6.1 Partition Manager

DiskPart is a text-mode command interpreter in Windows 7, Windows Vista, Windows® XP, and the Windows Server 2003® family. This tool enables you to manage objects (disks, partitions, or volumes) by using scripts or direct input at a command prompt.

DiskPart Scripting

This section describes:

  • DiskPart Commands
  • DiskPart Scripting

DiskPart Commands

Before you can use DiskPart commands on a disk, partition, or volume, you must first list and then select an object to give it focus.

When an object has focus, any DiskPart command that you input will affect that particular object.

You can list the available objects and determine an object's number or drive letter by using the list disk, list volume, and list partition commands.

The list disk and list volume commands display all disks and volumes in the computer. However, the list partition command displays only partitions on the disk that have focus.

When you use the list commands, an asterisk (*) appears next to the object with focus. You select an object by its number or drive letter, such as disk 0, partition 1, volume 3, or volume C.

When you select an object, the focus remains on that object until you select a different object. For example, if the focus is set on disk 0, and you select volume 8 as on disk 2, the focus shifts from disk 0 to disk 2, volume 8. Some commands automatically change the focus. For example, when you create a new partition, the focus automatically changes to the new partition.

You can give focus only to a partition on the selected disk. When a partition has focus, the related volume (if any) will also have focus. When a volume has focus, the related disk and partition also have focus if the volume maps to a single specific partition. If this is not the case, then focus on the disk and partition is lost.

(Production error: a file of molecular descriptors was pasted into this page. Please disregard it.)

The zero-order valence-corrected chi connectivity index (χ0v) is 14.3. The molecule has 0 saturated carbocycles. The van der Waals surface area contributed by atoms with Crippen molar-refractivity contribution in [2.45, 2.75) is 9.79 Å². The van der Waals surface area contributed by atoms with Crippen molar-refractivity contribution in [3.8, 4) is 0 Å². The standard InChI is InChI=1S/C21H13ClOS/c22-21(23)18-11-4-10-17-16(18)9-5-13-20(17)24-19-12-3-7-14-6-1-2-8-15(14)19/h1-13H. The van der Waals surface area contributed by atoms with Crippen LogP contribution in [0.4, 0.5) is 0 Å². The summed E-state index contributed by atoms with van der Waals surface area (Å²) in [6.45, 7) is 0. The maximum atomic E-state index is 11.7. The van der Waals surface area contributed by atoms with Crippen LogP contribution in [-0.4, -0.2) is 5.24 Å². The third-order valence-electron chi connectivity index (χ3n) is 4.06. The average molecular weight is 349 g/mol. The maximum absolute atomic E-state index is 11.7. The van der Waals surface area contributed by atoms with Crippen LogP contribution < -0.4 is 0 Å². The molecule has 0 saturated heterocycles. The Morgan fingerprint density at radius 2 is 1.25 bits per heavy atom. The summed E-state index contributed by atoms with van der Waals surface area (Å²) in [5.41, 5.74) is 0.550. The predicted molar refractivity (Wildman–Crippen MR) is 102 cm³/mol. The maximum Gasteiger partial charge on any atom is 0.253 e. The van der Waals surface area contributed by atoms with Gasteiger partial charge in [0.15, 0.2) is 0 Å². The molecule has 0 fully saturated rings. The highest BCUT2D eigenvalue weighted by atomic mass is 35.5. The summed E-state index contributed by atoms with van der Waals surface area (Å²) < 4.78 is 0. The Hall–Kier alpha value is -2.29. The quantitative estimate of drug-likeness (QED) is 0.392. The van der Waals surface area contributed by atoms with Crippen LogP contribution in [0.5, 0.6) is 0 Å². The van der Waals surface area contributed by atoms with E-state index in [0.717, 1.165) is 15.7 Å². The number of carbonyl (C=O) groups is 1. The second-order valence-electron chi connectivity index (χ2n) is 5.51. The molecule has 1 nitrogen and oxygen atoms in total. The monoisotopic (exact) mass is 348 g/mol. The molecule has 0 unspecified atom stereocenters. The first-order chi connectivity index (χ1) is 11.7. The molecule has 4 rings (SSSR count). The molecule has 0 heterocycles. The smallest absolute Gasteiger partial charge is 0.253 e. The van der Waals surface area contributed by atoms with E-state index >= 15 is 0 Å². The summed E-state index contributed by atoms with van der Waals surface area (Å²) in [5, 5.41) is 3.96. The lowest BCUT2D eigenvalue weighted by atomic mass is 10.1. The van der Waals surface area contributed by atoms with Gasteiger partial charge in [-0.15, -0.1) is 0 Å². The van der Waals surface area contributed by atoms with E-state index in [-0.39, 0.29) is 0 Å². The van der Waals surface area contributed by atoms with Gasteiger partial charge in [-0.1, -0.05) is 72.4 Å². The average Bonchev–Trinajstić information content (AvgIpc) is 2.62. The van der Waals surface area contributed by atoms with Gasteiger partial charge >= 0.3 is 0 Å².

When using the DiskPart command as a part of a script, it is recommended that you complete all of the DiskPart operations together as part of a single DiskPart script.

You can run consecutive DiskPart scripts, but you must allow at least a 15 second time gap between each script. Before running the DiskPart command again in successive scripts the previous execution needs to be completed. Otherwise, the successive scripts might fail. You can add a pause between consecutive DiskPart scripts by adding the timeout /t 15 command to your batch file along with your DiskPart scripts.


> DiskPart.exe ?

To see all DiskPart commands and syntax.

For more information about DiskPart, see Disk Management at the Microsoft TechNet Web site

DiskPart Scripting

By using the DiskPart Command-Line Options command-line tool, you can create scripts to automate disk-related tasks, such as creating volumes or converting disks to dynamic disks.

Scripting these tasks is useful if you deploy Windows by using unattended Setup or the Sysprep tool, which do not support creating volumes other than the boot volume.

To start a DiskPart script, at the command prompt, type:

diskpart /s scriptname .txt

where scriptname is the name of the text file that contains your script.

To redirect DiskPart's scripting output to a file, type:

diskpart /s scriptname .txt > logfile .txt

where logfile is the name of the text file where DiskPart writes its output.

When DiskPart starts, the DiskPart version and computer name display at the command prompt. By default, if DiskPart encounters an error while attempting to perform a scripted task, DiskPart stops processing the script and displays an error code (unless you specified the noerr parameter). However, DiskPart always returns errors when it encounters syntax errors, regardless of whether you used the noerr parameter. The noerr parameter enables you to perform useful tasks such as using a single script to delete all partitions on all disks regardless of the total number of disks. The table below lists the DiskPart error codes.

The table below lists the DiskPart error codes.